Becky Gordon, Regional Sustainability Manager UKIME at Interface, discusses how the manufacturer is making the step from carbon neutral to carbon negative products.
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The announcement of the upcoming Environmental Audit Committee’s inquiry into sustainability in the built environment is an opportunity to shine a new spotlight on how we look at carbon across the industry.¹ The government’s industry-wide call out for evidence will explore routes to net zero for our future building needs, from the use of low carbon materials to policies that minimise the whole-life carbon impact of new buildings.
According to Architecture 2030, the built environment is responsible for nearly 40 per cent of all global carbon emissions², so there’s no disputing that addressing embodied carbon will be central to this and a necessary step if we are to meet 2050 net zero emissions target³. Looking at the way we use materials, and in particular nature-based materials, to reduce the carbon impact of a building will be key.
Using nature to innovate
Exploring our relationship with carbon and looking at the way it is used in materials gives us an opportunity to move away from simply doing less harm to the planet and towards actually benefitting it. By learning to work with carbon as a resource, we can use it as a building block to engineer better products.
It’s also essential that we work to not only reduce carbon emissions, but find creative ways to remove carbon from the atmosphere. This means not stopping at carbon neutral products; instead, we need to create more solutions that work to actively stop carbon from causing global warming.
Over the last few years at Interface, we have studied nature to reimagine our product design, development and manufacturing to achieve an important step in our sustainability journey: the creation of our first collection featuring carbon negative carpet tiles, Embodied Beauty™. The collection has been designed to restore the planet’s health and lower the carbon footprint of commercial spaces, supporting businesses in making sustainable flooring choices without sacrificing on aesthetics.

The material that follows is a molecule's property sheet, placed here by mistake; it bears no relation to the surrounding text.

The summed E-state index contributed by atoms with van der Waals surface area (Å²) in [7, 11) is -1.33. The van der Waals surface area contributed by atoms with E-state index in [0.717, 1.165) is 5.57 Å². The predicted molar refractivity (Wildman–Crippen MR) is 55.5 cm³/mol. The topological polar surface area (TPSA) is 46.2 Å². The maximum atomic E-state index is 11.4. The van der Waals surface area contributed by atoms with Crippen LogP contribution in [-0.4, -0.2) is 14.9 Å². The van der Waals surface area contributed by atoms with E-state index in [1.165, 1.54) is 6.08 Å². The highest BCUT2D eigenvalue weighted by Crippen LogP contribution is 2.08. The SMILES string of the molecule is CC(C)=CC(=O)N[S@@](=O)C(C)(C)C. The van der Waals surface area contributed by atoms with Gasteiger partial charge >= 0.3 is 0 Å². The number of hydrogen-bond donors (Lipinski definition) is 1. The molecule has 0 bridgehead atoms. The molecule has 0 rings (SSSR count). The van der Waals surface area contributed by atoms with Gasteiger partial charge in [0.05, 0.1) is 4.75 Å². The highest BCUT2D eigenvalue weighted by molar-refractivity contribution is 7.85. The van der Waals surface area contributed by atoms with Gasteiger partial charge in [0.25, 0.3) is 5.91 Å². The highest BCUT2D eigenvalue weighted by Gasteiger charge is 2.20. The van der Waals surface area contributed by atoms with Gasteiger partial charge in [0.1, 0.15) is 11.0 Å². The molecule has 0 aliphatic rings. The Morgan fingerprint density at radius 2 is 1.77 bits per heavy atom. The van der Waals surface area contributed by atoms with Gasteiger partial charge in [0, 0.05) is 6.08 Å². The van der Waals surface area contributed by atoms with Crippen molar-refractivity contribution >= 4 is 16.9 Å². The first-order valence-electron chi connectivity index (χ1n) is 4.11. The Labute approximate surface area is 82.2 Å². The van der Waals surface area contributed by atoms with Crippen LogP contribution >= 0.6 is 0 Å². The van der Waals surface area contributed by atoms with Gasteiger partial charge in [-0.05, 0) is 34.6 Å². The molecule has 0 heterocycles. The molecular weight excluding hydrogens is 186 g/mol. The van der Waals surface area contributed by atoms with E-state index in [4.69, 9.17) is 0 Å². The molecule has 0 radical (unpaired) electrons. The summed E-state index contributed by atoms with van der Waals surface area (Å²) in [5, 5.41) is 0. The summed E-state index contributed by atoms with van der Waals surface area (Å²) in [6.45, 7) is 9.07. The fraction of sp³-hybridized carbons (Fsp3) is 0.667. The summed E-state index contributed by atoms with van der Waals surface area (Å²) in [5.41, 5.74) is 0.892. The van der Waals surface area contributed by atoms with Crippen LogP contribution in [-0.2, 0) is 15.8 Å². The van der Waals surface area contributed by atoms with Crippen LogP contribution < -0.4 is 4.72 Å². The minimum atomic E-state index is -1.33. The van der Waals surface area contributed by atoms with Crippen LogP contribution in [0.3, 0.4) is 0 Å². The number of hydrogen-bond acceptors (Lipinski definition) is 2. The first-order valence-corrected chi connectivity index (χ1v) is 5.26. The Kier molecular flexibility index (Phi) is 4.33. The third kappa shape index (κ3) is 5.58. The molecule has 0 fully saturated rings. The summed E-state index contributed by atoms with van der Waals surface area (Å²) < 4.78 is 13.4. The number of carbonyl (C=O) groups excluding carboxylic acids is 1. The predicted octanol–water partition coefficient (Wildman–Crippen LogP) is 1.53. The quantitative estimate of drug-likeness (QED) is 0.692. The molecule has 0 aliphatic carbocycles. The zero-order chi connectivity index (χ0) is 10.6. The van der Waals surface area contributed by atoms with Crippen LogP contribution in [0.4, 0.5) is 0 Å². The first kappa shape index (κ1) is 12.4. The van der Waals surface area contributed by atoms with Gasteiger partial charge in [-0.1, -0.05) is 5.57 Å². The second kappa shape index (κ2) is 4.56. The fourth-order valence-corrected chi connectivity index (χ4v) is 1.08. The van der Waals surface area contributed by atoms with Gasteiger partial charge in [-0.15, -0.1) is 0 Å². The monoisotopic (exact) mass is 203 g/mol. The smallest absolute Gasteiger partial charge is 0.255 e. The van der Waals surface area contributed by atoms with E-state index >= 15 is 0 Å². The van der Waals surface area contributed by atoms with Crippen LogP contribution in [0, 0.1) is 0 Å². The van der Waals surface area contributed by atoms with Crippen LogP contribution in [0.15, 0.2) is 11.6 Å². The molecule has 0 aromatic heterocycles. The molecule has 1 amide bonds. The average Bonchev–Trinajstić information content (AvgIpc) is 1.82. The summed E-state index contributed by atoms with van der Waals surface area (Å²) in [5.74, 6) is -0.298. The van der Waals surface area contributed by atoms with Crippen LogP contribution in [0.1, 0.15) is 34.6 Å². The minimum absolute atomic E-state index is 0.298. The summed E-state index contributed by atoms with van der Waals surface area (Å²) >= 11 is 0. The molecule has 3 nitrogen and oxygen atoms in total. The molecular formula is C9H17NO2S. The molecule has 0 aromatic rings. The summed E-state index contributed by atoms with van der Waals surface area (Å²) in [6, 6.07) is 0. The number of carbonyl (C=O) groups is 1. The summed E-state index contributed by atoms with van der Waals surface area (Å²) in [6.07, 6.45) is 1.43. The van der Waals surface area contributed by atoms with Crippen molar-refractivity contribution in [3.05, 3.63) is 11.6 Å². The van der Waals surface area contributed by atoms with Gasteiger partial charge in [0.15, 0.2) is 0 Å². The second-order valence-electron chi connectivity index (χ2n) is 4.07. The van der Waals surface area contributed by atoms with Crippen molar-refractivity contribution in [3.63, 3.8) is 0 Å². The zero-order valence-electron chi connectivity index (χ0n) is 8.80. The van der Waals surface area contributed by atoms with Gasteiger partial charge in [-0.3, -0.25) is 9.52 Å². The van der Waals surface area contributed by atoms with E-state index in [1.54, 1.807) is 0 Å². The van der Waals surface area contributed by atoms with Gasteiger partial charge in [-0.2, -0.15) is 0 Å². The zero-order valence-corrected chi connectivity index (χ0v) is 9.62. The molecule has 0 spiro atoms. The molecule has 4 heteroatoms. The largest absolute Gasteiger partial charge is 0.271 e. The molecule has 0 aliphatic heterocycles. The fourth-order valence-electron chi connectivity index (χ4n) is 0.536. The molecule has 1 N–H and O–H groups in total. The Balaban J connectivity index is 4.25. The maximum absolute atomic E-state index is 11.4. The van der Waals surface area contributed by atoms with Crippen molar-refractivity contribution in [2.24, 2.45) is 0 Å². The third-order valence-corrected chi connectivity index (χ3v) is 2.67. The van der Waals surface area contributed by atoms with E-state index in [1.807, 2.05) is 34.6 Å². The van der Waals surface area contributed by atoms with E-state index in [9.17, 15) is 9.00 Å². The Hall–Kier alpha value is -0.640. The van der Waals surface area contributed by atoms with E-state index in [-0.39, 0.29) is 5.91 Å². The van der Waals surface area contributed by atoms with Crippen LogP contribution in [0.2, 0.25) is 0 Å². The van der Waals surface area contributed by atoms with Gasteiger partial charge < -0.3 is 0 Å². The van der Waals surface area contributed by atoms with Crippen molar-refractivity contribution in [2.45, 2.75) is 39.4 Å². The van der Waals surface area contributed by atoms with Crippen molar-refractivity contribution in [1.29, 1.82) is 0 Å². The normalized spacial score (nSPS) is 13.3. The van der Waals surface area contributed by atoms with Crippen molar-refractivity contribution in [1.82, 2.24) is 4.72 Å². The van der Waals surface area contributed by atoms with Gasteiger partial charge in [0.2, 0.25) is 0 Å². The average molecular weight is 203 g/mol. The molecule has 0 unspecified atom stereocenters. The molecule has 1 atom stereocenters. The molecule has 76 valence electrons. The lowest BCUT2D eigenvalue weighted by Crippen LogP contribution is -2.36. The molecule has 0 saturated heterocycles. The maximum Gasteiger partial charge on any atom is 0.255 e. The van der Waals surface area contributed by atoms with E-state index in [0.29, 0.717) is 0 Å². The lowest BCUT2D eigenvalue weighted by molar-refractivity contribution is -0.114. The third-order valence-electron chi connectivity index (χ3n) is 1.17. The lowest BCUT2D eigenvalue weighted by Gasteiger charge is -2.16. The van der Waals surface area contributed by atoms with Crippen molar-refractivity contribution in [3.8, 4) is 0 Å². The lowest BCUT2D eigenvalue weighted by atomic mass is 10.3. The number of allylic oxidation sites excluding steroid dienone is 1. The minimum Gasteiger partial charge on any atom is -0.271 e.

All seven styles of Embodied Beauty™ are carbon neutral across their full product life cycle through Interface’s Carbon Neutral Floors™ programme, but importantly, three are carbon negative from cradle to gate. Put simply, there is less carbon in the atmosphere after manufacturing these tiles than there was before they were made.
The journey to carbon negative
Our work with carbon negative materials started in 2020, with the launch of our CQuest™Bio backing. The backing achieves recycled and biobased content of 92.8 per cent on average, which in turn reduces the carbon footprint of the carpet tile by a third. CQuest™BioX is the evolution of this work and is the most revolutionary element of Embodied Beauty™’s design. It contains a higher percentage of carbon negative materials, enabling us to create our first product that is carbon negative cradle to gate.
The three carbon negative styles within the collection – Shishu Stitch, Tokyo Texture and Zen Stitch – have a negative carbon footprint (cradle to gate) of -0.30kg. As with all Interface carpets, the collection also has an Environmental Product Declaration which contributes to standards including WELL, LEED and BREEAM – important considering businesses are increasingly under pressure to make a clear and public declaration about their sustainability strategies. Not only that, but Embodied Beauty™ moves us one step closer to our goal of turning off the tap to virgin petrochemicals, containing an increased rate of recycled and bio-based content – as high as 90.4 per cent.
Supporting smart product choices
As a manufacturer, we want to be part of a collective that’s driving real change towards a more sustainable future. When it comes to addressing climate change across the built environment, it starts with taking a carbon-first approach to creating spaces and choosing the products to go in them.
However, to make more sustainable product options viable in practice, it’s vital that they’re compatible with wider design trends. One such trend that continues to grow is ikigai, a Japanese concept related to ‘having a purpose’ and connecting with others and with nature. That’s why with Embodied Beauty™ we’ve tried to encapsulate the idea of working in line with nature. Reflecting Japanese aesthetics of minimalism, restoration and the organic beauty of the natural world, the collection offers a range of textural and colour options and ensures designers can choose the sustainable option without compromising on style, performance or function.
We all have our part to play in the fight against climate change, and at Interface we want to support others in making sustainable choices and drive collective change across the industry. Embodied Beauty™ represents a new milestone in this journey. This innovative way of manufacturing proves that we can use carbon as a building block to engineer better products and help to create beautiful, more sustainable spaces.
To find out more about Embodied Beauty™ and Interface’s sustainability journey, please visit the Interface website.